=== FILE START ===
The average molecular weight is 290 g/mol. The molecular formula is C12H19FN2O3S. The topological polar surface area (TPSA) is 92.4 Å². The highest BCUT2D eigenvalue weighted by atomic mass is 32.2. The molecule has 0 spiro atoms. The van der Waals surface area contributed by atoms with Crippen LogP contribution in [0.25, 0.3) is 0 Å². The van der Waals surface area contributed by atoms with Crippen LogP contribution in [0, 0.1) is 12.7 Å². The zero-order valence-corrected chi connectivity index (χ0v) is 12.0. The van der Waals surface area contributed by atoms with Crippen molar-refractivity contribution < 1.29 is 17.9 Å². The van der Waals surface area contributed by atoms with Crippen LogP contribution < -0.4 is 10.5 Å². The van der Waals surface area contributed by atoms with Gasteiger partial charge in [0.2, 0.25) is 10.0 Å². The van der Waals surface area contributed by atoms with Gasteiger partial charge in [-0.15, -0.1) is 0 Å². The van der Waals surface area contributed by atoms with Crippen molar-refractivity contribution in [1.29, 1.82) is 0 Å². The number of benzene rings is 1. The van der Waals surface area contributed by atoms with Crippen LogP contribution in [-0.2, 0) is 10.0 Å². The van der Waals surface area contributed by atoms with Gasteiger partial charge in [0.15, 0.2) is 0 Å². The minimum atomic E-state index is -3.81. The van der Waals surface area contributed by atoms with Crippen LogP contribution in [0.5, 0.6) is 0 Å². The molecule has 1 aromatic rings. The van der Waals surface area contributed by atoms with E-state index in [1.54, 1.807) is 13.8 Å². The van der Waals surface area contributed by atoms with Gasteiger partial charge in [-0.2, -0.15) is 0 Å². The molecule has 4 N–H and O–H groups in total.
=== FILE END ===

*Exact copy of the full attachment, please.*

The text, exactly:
The average molecular weight is 290 g/mol. The molecular formula is C12H19FN2O3S. The topological polar surface area (TPSA) is 92.4 Å². The highest BCUT2D eigenvalue weighted by atomic mass is 32.2. The molecule has 0 spiro atoms. The van der Waals surface area contributed by atoms with Crippen LogP contribution in [0.25, 0.3) is 0 Å². The van der Waals surface area contributed by atoms with Crippen LogP contribution in [0, 0.1) is 12.7 Å². The zero-order valence-corrected chi connectivity index (χ0v) is 12.0. The van der Waals surface area contributed by atoms with Crippen molar-refractivity contribution < 1.29 is 17.9 Å². The van der Waals surface area contributed by atoms with Crippen LogP contribution < -0.4 is 10.5 Å². The van der Waals surface area contributed by atoms with Gasteiger partial charge in [0.2, 0.25) is 10.0 Å². The van der Waals surface area contributed by atoms with Gasteiger partial charge in [-0.15, -0.1) is 0 Å². The van der Waals surface area contributed by atoms with Crippen molar-refractivity contribution in [1.29, 1.82) is 0 Å². The number of benzene rings is 1. The van der Waals surface area contributed by atoms with Crippen LogP contribution in [-0.2, 0) is 10.0 Å². The van der Waals surface area contributed by atoms with Gasteiger partial charge in [0.15, 0.2) is 0 Å². The minimum atomic E-state index is -3.81. The van der Waals surface area contributed by atoms with Crippen LogP contribution in [0.5, 0.6) is 0 Å². The molecule has 1 aromatic rings. The van der Waals surface area contributed by atoms with E-state index in [1.54, 1.807) is 13.8 Å². The van der Waals surface area contributed by atoms with Gasteiger partial charge in [-0.2, -0.15) is 0 Å². The molecule has 4 N–H and O–H groups in total.